Categories for 2013
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News 2013
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From Spring to Farm
A Wolds farm water supply

Members of the SLHA Industrial Archaeology team spent a day in Withcall in the heart of the Wolds on 18 March.  The principal interest was the extensive water supply system installed by Nathaniel Clayton after he bought the estate in the 1870s.

Water from a spring-fed reservoir was lifted by a waterwheel powered pump to several farmsteads, each a considerable distance and elevation away.

Henry Smith, owner of Home Farm, was host and guide.  The visitors were also shown around his collection of farm implements and other local items.

Withcall water supply

Henry Smith with some of his visitors

March 2013withcall water Henry Smith

Recording Vernacular Buildings
Training day for new county group

Ten SLHA members met in Thorpe on the Hill on Saturday 16 March to learn the basic techniques of recording vernacular buildings.

Experience was gained in measuring and drawing a simple floor plan (an eighteenth century wagon shed) and recording the elevation of a building of multi-phase construction with the aid of photography.

Inside work focused on timber beams, joists and purlins with mortice holes and other features indicating re-use from earlier medieval timber framed building.  It is intended to "reconstruct" the original building from the carefully measured detail of these re-used timbers.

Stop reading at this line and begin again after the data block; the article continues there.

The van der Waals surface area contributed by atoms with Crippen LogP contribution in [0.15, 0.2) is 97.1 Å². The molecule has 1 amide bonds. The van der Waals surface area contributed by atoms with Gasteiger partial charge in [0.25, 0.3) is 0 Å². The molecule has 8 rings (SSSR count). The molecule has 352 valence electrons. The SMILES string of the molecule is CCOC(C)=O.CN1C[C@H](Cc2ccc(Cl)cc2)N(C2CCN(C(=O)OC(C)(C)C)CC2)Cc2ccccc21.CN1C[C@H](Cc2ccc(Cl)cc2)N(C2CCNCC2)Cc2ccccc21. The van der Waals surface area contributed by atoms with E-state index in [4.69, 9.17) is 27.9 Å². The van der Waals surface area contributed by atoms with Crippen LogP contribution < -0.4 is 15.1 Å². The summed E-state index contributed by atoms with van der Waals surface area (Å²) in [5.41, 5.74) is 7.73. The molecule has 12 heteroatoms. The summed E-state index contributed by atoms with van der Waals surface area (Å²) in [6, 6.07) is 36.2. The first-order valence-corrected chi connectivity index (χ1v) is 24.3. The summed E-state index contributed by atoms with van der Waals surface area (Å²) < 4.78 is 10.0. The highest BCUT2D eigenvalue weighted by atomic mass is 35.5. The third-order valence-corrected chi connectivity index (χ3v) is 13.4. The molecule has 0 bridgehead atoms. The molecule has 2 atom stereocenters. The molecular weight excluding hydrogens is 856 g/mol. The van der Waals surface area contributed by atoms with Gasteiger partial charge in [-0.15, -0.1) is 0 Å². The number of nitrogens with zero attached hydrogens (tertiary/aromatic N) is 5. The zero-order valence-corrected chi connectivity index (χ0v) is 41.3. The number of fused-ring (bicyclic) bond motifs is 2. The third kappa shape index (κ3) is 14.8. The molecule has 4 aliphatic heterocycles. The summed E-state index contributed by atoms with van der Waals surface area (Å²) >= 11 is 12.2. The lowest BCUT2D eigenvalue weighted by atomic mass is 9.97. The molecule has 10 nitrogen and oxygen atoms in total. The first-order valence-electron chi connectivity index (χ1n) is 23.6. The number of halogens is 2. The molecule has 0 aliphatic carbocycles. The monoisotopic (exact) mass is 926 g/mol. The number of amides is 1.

The day was led by David Stocker (owner of the house), Ken Hollamby, Naomi Field and Graham Beaumont.

David Stocker and Naomi Field with students at Thorpe

March 2013

Historic Boston Buildings
Visits to timber-framed houses and other gems

Neil Wright shared some of his extensive knowledge of Boston's historic buildings on a walking tour along the town's High Street on Saturday 2 March.

The exterior of several C15 and C16 timber-framed buildings were examined and the owner of No.76 generously gave access to the first floor and roof space of his property.

An extensive inside tour of the recently restored 116 High Street had also been arranged. This was most impressive.

The tour finished with an external appraisal of No.120, a large town house, and the unexpectedly massive C18 terrace known locally as The Barracks.

Rear of 116 High Street, Boston

SLHA group at the rear of 116 High Street

35 High Street, Boston

Neil Wright at 35 High Steet, Boston

March 2013

Gunby Hall Water Supply
Puzzle posed by spring, reservoir and pump

On 18 February six members of the SLHA Industrial Archaeology team visited Gunby Hall and struggled to understand how water was supplied to the Hall and other buildings in late-Victorian and Edwardian times.

A chalybeate spring rises in the park (medieval village site) a few hundred metres south-east of the hall.  Close by is a cement-lined brick-encased reservoir, apparently containing a sand filter, and alongside are the remains of the base of a wind pump (presumably once lifting water from a well beneath).  A short distance down the slope is a ram pump set a few feet below ground level.

The relationship and respective functions of these features is not clear and it is not possible to be sure where water was pumped to. A further visit for a detailed site investigation is planned later in the year and in the meantime documentary sources will be examined.

The visit took place at the invitation of Rachael Hall, National Trust Archaeologist.  The group also benfited from the extensive local knowledge of Clive Ironmonger, Gunby's Head Gardener.

Gunby Hall dovecote

SLHA Group at the Dovecote, Gunby Hall

February 2013